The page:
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A while ago, someone gave me a challenge: “could you put together a list of top 10 ‘classic’ books you think every Christian should read? And then maybe another list for when we finish that list?”

Well first things first — so how about one list for now?

And the more I read, the more I realize there are many books that I haven’t read that I should have read (for example, I have yet to finish Calvin’s Institutes).  So I’m going to tweak the list this way — the list of ten books/authors that have made the greatest impact on my life or that I have read most often.   Many of these lists abound (Nine Marks; Desiring God; Master’s Seminary).  In no way do I suggest that my list is definitive; it’s just the list of books that God has used in particularly influential ways in my life.

So here’s the list (in no particular order), along with some brief comments on each.

  • Paul Enns, Moody Handbook of Theology.  I first learned theology around the kitchen table at dinner with my Dad leading family discussions.  Now, everything I’ve forgotten or didn’t learn is in this book!  This is a resource I use regularly.
  • John Piper, Desiring God.  I’ve read most of Piper’s books.  But he says that he only has one book — Desiring God — that he keeps repackaging in other books and around other topics.  I’ve read this book numerous times and it always stimulates me to delight more in God.  And I need that.
  • Jerry Bridges, Trusting God and The Pursuit of Holiness.  Jerry Bridges is insightful, concise and perceptive.  I always find spiritual encouragement and conviction when I read him.  I began reading him 25 or more years ago and still find his books helpful.
  • A. W. Tozer.  He is insightful not only on the conditions of the human heart, but also the state of the church.  He always challenges me to examine my heart and also to serve the church better (with greater intentionality).
  • Kent Hughes, Liberating Ministry from the Success Syndrome.  This book was recommended to me in seminary but since money was tight, I didn’t purchase it until after I came to GBC.  Then I read it.  And reread it.  And still turn to on a regular basis to read sections.  And regularly reflect on these principles to re-orient my mind to think truthfully about whether or not I am a success in the eyes of God.  Its value is not only in understanding how to have a biblical perspective on success in the church, but also how to view success in life in general from the perspective of God.
  • Thomas Watson, The Godly Man’s Picture and All Things for Good.  A number of years ago someone gave me a copy of All Things for Good.  I dutifully thanked him, cataloged the book and then put it on my shelf.  Then a long time later, while browsing my shelves for a title, I noticed this book and then began reading and was hooked.  That began a journey into the Puritans and while I am a long way from an “expert,” I have gleaned much from them and Watson is my personal favorite.  He is clear, concise (for a Puritan), uses many word pictures and illustrations, and like many Puritans has an ability to look at familiar passages and frame them in fresh ways.  I highly recommend reading Watson, particularly as an introduction to the Puritans.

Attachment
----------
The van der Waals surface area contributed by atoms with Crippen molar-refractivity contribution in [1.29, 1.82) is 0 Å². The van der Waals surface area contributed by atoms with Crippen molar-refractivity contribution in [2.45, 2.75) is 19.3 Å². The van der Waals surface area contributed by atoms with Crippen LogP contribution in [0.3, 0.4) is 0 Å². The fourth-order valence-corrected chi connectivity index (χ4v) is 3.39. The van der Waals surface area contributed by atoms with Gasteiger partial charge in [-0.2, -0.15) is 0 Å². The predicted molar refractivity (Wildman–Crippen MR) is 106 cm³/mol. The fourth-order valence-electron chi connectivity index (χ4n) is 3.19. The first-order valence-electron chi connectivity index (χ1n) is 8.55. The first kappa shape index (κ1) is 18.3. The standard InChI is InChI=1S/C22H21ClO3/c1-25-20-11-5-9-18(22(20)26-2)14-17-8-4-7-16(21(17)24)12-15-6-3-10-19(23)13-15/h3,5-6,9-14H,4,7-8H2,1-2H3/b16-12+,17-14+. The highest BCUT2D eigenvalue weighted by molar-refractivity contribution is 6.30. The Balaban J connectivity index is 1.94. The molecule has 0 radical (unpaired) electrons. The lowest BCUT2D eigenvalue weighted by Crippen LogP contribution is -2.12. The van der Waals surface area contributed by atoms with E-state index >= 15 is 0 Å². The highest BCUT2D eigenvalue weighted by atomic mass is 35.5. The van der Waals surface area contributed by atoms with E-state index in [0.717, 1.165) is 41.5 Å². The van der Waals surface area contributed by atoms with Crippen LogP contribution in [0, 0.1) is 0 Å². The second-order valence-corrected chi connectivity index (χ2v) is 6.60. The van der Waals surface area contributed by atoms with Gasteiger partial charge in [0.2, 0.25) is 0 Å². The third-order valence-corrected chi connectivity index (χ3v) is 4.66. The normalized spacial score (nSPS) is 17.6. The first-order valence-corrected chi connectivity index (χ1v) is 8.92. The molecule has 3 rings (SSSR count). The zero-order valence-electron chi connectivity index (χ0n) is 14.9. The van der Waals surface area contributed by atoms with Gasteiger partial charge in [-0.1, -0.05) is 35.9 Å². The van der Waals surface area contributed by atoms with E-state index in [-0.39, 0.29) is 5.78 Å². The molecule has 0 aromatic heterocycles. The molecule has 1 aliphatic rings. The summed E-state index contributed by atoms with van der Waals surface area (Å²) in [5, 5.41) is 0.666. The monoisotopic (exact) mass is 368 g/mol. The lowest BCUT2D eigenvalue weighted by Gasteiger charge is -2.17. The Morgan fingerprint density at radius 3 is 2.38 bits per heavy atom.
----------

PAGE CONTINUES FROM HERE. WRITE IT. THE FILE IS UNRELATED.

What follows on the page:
• Exhaustive Concordance of the Bible.  Dad taught me the rule, “you will learn more in 15 minutes in a concordance than in an hour in a commentary.”  How many nuggets I have discovered by simply comparing word usage in a variety of passages — and how often those truths have been overlooked by commentators.  Of course, the paper version of the concordance has been replaced by the digital version — making complex searches much more simple.  The version I use is Accordance.
  • Leon Morris, The Atonement:  It’s Meaning and Significance.  I like to accumulate books about the cross of Christ, because it is the foundation of our faith.  We will forever glory in the greatest crime and sin ever committed for the murder of Christ is the means by which we gain eternal benefit.  This book, along with its companion, The Apostolic Preaching of the Cross, and The Cross in the New Testament.  Morris is very helpful in his explanations.  I have also appreciated very much John Stott’s book, The Cross of Christ.
  • Christian biographies.  Along with growing in my appreciation for the Puritans, in the last few years I have also enjoyed reading more church history and biographies.  Reading biographies helps us to remember that others have gone before us and been faithful to the Lord.  John Piper’s brief biographies are an excellent introduction to this genre.
  • D. Edmond Hiebert.  I have a pretty simple rule about commentaries — if Hiebert wrote it, buy it.  It’s probably the best commentary available on that  book.
  • Charles Spurgeon, Lectures to My Students. I admit that I read this for the first time only a few years ago.  It’s a wonderful book from the prince of preachers about what it means to be a pastor.  Not only is there instruction there for preaching, but the heartbeat of the book is the preparation of the preacher and pastoring.  This book is a real treasure.
  • John MacArthur.  I’ve read many of his books and use his commentaries pretty close to weekly.  But I’ve learned as much about the spiritual life and ministry from attending his Shepherds’ Conference and watching his church ministry from afar.  In many ways, including his books, he has shaped much of the way I think about the gospel, spiritual life, and the ministry.
  • Oswald Sanders, Spiritual Leadership.  This is my favorite book on leadership.  Just purchase the first edition (still available through used book sellers).  As with most books, “revised and updated” means something like, “we ripped the heart out of the language and structure of the original.”  But the original is still really worth reading.